Tuesday, January 3, 2012

Quick Takes: December '11 Highlights

A very slow month in movie watching, but hey, there wasn't a turkey in the bunch. I spent a lot of time catching up with Damages, Parks and Recreation (more on that next month) and, well, getting through life. Movies just simply took a backseat this month.

Dir. Mike Mills
Top honors for the month of December goes to Beginners, an exquisite romantic drama about a guy coming to grips with his father's death while navigating the blossoming relationship with a new lover. I loved this film. Ewan McGregor, sublime as ever, is Oliver, who meets Anna (Melanie Laurent, delightful) shortly after his ailing, recently-out-and-proud father passes away. Christopher Plummer, who deserves an Oscar for his work here, graces his character with a quiet dignity. It all sounds so dreadfully serious, but the film is funny, subversive and utterly charming. Writer/director Mike Mills has a knack for filmmaking -- the story flows effortlessly back and forth between Hal's coming out of the closet and bonding with his son, with Oliver's hesitance to commit to Anna. Beginners is easily one of the year's best.

Creators: Mark Gatiss, Steven Moffat
When the BBC aired its first season of Sherlock last year, the reviews were phenomenal. I was intrigued by it, and was pleased to find it streaming on Netflix. It is a modern-day retelling of the classic literary giant and not only did the filmmakers respect the original source but they made it fresher than it has ever been. Holmes and Watson are perfectly cast. I had never seen Benedict Cumberbatch before this, but one thing is definite -- he is a star. What a great screen presence! I look forward to seeing him in more things. And as Watson, Martin Freeman is surprisingly good. I know him only from the original Office and it was nice to see him in a completely different type of role. (Wait til we see him step into the role of Bilbo Baggins in the new Hobbit film next year.). The stories are engaging, the writing sharp, and the cinematography is smashingly gorgeous. I cannot wait for season 2.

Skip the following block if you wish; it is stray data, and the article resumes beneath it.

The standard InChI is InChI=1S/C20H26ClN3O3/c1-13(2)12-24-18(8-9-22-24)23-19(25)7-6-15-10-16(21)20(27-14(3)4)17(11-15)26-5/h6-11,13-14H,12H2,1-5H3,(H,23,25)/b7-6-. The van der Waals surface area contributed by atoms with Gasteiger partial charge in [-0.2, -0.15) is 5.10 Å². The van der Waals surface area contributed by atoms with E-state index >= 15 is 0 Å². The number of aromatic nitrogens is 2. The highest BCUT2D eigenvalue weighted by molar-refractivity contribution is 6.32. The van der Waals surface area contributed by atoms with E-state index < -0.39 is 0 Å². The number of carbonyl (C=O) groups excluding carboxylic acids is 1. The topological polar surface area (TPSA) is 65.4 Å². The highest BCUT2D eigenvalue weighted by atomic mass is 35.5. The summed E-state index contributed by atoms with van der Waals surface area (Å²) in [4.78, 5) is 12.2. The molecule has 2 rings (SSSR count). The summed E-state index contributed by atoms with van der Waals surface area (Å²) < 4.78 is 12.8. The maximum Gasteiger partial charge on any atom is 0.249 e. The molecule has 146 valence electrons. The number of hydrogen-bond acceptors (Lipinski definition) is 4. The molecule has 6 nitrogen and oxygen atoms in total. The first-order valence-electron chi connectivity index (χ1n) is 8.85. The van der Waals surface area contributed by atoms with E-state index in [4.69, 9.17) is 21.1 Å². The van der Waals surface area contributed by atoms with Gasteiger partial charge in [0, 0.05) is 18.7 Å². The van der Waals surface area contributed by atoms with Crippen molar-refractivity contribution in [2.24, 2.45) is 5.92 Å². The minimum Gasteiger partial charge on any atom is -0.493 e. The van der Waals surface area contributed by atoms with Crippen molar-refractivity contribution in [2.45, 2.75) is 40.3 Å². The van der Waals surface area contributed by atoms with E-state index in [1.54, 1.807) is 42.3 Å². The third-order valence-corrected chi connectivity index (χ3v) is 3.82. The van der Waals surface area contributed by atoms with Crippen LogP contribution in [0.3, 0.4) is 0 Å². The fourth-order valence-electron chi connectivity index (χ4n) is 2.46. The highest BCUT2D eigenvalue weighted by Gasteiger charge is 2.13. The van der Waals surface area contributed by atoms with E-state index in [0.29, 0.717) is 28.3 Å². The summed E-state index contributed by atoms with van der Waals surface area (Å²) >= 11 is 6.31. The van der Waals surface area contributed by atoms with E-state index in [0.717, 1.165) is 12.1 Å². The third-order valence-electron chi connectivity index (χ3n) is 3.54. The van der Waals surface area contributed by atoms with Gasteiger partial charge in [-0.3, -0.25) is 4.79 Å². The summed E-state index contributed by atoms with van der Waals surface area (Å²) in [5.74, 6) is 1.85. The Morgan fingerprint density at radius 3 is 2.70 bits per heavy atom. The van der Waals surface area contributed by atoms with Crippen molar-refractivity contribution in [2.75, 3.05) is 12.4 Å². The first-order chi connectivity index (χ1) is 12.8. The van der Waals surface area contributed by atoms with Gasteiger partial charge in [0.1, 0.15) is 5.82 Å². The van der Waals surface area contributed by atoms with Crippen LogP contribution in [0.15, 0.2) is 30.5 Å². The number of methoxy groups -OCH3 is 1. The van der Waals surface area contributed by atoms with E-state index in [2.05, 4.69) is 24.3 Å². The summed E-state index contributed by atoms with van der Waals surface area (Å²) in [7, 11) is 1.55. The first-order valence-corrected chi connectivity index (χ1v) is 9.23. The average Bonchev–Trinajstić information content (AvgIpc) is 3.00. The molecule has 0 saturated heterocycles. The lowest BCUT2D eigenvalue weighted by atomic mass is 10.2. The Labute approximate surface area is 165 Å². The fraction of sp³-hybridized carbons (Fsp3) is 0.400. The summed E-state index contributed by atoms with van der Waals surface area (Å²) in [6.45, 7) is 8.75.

Dir. Glenn Ficarra, John Requa
For some reason, I don't think Crazy, Stupid, Love should have worked at all. The setup is something straight out of a sitcom - timid family man attempts the dating scene after leaving his wife, while his young son pines for the family babysitter - and writer Dan Fogelman's previous writing credits include Fred Claus and Bolt. So imagine my surprise to learn that this movie is much, much better than it really ought to be. Why does it work so well? Because the film doesn't resort to cheap laughs and because the characters are real and complex. Crazy, Stupid, Love is full of heart and warmth; by the time the final act rolled around, there was tremendous feeling and emotion because we believed in these people. We believed Steve Carell loved his wife. We believed Ryan Gosling finally met his match. We wanted everyone to work things out. We cared. And isn't that how to make a good movie? Make your audience care.

Dir. Tate Taylor
The Help is an immensely popular novel which was successfully adapted to an equally popular and respected motion picture. I never read the novel, but I know many who have and gave this film their stamps of approval. As a newcomer to the material, I was immersed in this tale of racism in the south between hard-working maids and their ignorant white employers. There are no surprises here; it's even a little predictable. But the cast and writing are so strong that the film has no problems selling the emotional impact of its story. More impressive is that The Help was helmed by a newcomer; Tate Taylor has brought care and deftness to a story many people have embraced.

Dir. Andrew Haigh
If Richard Linklater were to remake Before Sunrise for the gay crowd, it would look a lot like Weekend, a beautiful film about two young loners who meet, debate, screw, and fall in love over the course of a single weekend in England. It's sexy, artful and intelligent; writer/director Andrew Haigh successfully nailed that feeling of meeting someone who riles you up, shakes you to your core and fills you with desire and want. Tom Cullen and Chris New are natural and exquisite.

Creators: Glenn Kessler, Todd A. Kessler, Daniel Zelman